Even the cmake binary itself is installed by the spm system, so the build is able to bootstrap itself to some extent. Unfortunately, the bootstrap process is not 100 % complete -- there are still some things that you need to do manually before you can start using the one-button builds:

  • Install Ruby (for running spm.rb and make.rb).
  • Specify the location of your library folder (with an SR_LIB_DIR environment variable).
  • Install a suitable version of Visual Studio and/or XCode.
  • Install the platform specific SDKs and toolchains for the platforms you want to target.

I would like to get rid of all of this and have a zero-configuration bootstrap procedure. You sync the repository, give one command and bam -- you have everything you need.

But some of these things are a bit tricky. Without Ruby we need something else for the initial step that at least is capable of downloading and installing Ruby. We can't put restricted software in public repositories and it might be considered hostile to automatically run installers on the users' behalf. Also, some platform SDKs need to be installed globally and don't offer any way of switching quickly between different SDK versions, thwarting any attempt to support quick branch switching.

But we will continue to whittle away at these issues, taking the simplifications where we can find them.


  1. And where can you download spm? Is it on github? Would you consider renaming it and adapting it so that it can be used with other projects than stingray?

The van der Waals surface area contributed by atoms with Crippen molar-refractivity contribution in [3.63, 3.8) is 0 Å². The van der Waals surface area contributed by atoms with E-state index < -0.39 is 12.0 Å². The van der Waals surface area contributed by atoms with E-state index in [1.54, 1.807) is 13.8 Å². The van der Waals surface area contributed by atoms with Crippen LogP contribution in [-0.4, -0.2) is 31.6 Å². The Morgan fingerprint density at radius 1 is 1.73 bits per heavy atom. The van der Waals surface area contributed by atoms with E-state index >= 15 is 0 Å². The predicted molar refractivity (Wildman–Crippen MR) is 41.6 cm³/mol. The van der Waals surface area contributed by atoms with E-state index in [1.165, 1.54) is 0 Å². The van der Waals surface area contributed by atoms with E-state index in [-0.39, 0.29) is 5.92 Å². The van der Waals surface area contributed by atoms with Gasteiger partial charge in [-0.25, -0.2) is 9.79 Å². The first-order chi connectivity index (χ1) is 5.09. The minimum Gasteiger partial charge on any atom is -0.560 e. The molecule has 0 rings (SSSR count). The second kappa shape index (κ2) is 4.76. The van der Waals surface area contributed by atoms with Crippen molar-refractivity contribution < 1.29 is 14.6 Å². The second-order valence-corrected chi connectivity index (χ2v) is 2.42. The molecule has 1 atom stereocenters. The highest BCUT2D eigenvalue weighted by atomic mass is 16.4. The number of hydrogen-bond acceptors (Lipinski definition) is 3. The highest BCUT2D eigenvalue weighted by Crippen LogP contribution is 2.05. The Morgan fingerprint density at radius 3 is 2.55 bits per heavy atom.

2. Don't know how you're detecting VisualStudio and SDK installs. The visual_studio gem may be worth a look (using it for Ryb).

  3. Nice to see how you tackled the problem. We use pretty much the same solution in our engine with some minor differences:
    1. We decided to have unique names for every package (we call them 'blobs') and use the hash (we use sha1) just for verification after the download
    2. We download all blobs in our build system (We use our own internal build tool) which is nice because we can skip the manual install step (and we don't have to manage groups)
    3. We use our private svn server as Storage (So we don't have problems putting toolchains/console sdks in there) - we just manage access control using the svn server features

    1. Hei Julien,

      I am trying to build the build process using jenkins for my company . I am new to build end to end process. Any suggestions or blog to understand more indepth would be highly appreciated.

      Manoj Chowdary